April 29, 2022
Originally published June 14, 2012
left image by Israel Tejera Falcón, Vecindario, Las Palmas, Canary Islands, Spain; right image from LROC WMS Image Map
Looking closely at Israel's nice mosaic of the area west of Clavius I noted something that I didn't understand. In this excerpt a little piece of the rim of Clavius is at upper right, and half of Blancanus is below it. The thing that caught my eye was the ridge crossing the floor of Scheiner. Only a few things normally occur on crater floors: central peak mountains and hills, subsequent impact craters, mounds of debris slumped off the crater walls, sometimes shoved out of the ways by a larger crater formed very nearby. The Scheiner ridge doeesn't seem to fit any of those categories. The overhead view from LRO isn't as dramatic as Israel's image but shows that the ridge extends all the way across the floor as a slightly curved chord rather than a diameter. Along the edges of the crater floor are relics of probable older craters - perhaps such craters extended across Scheiner's floor. Enough time passed that these earlier craters were eroded before the smooth material was deposited that fills the floor. Perhaps the ridge is the unburied remnant of random ridges from a crater covered earlier floor.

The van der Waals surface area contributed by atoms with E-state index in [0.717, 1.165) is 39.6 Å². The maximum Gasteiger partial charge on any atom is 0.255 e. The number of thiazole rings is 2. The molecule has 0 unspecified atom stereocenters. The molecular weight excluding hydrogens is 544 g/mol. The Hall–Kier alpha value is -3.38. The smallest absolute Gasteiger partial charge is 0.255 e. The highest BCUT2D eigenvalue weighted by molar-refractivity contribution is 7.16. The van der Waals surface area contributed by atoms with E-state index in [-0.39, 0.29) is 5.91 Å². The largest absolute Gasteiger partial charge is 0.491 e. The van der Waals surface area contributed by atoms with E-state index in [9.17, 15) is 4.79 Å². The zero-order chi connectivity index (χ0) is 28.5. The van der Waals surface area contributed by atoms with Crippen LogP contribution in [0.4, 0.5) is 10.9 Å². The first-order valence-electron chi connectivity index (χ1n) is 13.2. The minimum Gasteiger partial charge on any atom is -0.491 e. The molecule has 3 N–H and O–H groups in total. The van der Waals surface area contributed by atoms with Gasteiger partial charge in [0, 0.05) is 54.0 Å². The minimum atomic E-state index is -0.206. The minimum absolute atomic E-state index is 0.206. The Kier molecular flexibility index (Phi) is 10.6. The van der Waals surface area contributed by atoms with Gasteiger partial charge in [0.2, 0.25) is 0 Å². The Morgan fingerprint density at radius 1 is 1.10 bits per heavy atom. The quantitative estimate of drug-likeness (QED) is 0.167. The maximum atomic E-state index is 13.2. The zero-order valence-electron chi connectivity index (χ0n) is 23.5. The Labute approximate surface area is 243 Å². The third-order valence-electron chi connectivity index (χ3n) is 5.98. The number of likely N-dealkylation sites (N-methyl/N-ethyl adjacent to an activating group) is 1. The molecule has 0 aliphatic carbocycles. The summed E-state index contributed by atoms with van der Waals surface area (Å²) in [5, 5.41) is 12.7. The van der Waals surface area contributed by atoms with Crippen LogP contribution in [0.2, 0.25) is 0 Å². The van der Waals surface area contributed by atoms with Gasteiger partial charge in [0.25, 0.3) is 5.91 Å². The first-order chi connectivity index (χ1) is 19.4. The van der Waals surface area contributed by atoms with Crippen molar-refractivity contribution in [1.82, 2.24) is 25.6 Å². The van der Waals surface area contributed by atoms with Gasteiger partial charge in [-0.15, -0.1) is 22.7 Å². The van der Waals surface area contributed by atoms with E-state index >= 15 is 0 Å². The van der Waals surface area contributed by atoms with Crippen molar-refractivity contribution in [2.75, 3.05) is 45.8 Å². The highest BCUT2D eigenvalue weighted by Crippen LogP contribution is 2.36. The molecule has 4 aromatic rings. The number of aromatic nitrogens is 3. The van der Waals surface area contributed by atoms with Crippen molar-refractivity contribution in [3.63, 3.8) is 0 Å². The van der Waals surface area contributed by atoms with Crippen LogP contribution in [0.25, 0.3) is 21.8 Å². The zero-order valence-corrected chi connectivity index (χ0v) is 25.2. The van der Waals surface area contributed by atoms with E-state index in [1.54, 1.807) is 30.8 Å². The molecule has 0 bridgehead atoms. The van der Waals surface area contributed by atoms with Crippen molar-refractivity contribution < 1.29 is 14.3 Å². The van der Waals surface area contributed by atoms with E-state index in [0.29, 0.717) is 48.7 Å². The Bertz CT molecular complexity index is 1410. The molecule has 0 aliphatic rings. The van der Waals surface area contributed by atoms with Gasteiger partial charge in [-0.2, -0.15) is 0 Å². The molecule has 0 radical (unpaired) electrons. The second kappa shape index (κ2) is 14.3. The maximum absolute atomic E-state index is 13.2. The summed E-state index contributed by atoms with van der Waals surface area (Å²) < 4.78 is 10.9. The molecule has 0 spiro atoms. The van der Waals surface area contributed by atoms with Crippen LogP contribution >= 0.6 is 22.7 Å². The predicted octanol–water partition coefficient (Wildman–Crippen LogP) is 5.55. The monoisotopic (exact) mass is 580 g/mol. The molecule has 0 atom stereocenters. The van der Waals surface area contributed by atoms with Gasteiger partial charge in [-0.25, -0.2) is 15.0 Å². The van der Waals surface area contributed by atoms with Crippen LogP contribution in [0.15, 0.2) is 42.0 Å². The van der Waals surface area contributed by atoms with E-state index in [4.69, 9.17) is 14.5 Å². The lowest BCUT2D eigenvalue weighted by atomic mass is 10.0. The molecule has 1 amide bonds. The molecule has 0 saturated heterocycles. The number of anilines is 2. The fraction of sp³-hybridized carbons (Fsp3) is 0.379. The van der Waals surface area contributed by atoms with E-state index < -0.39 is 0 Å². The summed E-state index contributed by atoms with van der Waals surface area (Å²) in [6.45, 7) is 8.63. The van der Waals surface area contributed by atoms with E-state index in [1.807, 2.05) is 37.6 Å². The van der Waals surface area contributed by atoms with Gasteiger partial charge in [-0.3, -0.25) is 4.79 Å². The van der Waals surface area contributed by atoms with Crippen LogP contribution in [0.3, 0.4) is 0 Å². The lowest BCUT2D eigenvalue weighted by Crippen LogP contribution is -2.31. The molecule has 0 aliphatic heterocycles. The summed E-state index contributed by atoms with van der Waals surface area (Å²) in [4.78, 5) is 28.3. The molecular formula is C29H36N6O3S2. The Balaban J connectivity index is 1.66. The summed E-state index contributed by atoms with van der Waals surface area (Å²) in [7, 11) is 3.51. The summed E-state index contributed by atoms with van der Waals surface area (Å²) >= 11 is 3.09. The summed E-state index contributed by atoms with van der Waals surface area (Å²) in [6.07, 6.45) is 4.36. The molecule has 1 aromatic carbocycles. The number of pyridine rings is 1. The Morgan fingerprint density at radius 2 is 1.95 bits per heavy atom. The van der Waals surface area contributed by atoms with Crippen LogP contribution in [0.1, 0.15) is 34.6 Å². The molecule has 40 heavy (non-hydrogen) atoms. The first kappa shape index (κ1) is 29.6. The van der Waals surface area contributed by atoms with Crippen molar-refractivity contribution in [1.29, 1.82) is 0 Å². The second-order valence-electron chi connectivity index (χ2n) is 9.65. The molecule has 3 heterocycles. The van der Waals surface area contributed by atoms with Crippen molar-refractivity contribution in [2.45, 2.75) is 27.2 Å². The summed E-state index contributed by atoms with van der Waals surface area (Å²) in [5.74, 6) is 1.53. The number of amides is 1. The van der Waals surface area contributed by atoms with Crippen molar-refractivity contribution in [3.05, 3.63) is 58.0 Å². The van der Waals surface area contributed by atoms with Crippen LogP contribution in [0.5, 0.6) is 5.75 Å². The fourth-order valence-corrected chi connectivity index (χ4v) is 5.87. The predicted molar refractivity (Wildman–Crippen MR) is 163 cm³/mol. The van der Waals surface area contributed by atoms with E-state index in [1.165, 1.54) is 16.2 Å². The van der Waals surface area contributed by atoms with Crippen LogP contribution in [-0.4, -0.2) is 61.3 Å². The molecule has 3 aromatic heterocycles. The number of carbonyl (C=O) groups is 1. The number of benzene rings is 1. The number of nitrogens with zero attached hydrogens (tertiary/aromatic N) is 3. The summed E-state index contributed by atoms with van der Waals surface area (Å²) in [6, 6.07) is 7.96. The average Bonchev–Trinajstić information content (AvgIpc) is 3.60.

Celestron CPC XLT 11" + Celestron Ultima x2 barlow + Lumenera Skynyx 2-0M camera
Rükl plate 72
Yesterday's LPOD: First Results
Tomorrow's LPOD: Why the Rille Turned